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Tuesday, April 7, 2009

Finishing The Race

Before I turned 40, I made a list of 40 things I want to do during the year. High on that list is walking in a marathon.

I had every intention of walking in the Little Rock Marathon March 14. Actually, my plans were to do the half, 13 miles. In November, shortly before Thanksgiving, I started training. Needless to say, I didn’t keep it up. Since I didn’t make that race, I figured I’d make the next one, Capital City Classic 10 K. It was the only other race before I turn 41 in May.

Even without training, (walking about once in the past two months), I was determined to walk in that race. And I did. My thinking was… I’m in pretty good shape, and 6.2 miles is doable. I might not have the best time, but I surely won't come in dead last.

I bought a new outfit to walk in, electric blue. It’s cute, and I was feeling really good about myself.

I had to park my vehicle on the road just after entering the park, and walk the rest of the way in (I realized later, I parked at the one mile marker). Getting there 30 minutes prior to the race, I observed the others. They were checking and strapping little monitors to their wrists, stretching and doing other SERIOUS runner stuff.

I am NOT a runner, and I was starting to feel a little intimidated. No one looked like a walker. They were all jogging around, stretching, and again, doing other SERIOUS runner stuff. Finally reaching the registration table, I asked, “Are there any other walkers?”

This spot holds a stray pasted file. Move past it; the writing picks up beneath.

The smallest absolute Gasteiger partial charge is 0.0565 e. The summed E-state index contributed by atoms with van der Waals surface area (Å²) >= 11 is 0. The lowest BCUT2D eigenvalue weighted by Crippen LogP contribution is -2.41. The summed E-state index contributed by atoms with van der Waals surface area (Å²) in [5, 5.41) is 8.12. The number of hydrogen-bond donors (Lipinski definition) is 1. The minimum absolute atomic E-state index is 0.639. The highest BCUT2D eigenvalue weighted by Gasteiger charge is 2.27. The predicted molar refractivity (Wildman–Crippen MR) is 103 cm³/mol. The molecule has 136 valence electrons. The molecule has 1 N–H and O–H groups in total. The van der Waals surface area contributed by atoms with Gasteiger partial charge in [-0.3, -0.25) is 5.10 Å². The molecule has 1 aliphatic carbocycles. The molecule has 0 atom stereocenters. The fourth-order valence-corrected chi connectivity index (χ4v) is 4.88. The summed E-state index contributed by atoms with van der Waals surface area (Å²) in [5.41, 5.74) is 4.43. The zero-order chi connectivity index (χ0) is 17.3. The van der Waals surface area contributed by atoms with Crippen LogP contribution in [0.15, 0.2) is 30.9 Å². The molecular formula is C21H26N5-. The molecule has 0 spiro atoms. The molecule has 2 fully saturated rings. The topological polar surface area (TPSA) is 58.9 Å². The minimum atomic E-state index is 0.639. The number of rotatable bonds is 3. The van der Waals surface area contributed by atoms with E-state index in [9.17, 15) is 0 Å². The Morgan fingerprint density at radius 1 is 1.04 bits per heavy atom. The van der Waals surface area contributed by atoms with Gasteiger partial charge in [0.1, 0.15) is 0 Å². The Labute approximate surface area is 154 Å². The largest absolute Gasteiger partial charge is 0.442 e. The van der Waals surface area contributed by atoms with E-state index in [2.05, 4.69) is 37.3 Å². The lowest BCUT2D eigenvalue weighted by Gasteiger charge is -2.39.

The nice lady said there should be some. I made it to the back of the line, with “the some,” (11).

The race started, the runners took off, and the walkers followed suit. I was at the very end with a mother and her two daughters, (D1 and D2), along with Thelma and Louise, (two older women in their 70s).

Sizing up the walkers, I decided, I would not be beat by Thelma and Louise. There was also a man just up ahead with this staggering walk, also appearing to be in his 70s. I set my sights on passing him as well.

Quickly, I got ahead of Thelma and Louise, and was in stride with Mom, D1 and D2. D2 dropped her keys, and they fell behind me. I made it to the one mile marker in 14 minutes and 53 seconds. Not too bad, staggering man was in sprinting distance, and I was feeling comfortable.

Maybe I was getting too comfortable. Thelma and Louise walked up on me, and passed me. I figured, I’ll just keep in step with them, and keep up with their pace. Around the one and a half point, the front runners meet us head on, running strong! That’s when Mom, D1 and D2 jogged up from behind, leaving me on the tail end.

Oh no, they didn’t!
I am NOT a runner, and had no intention of running, at all. But I had to. I simply refused to be dead last, especially behind a pair of 70-year-olds! I ran (more like walking fast, leaning) past Thelma and Louise, and the staggering man. Feeling good again!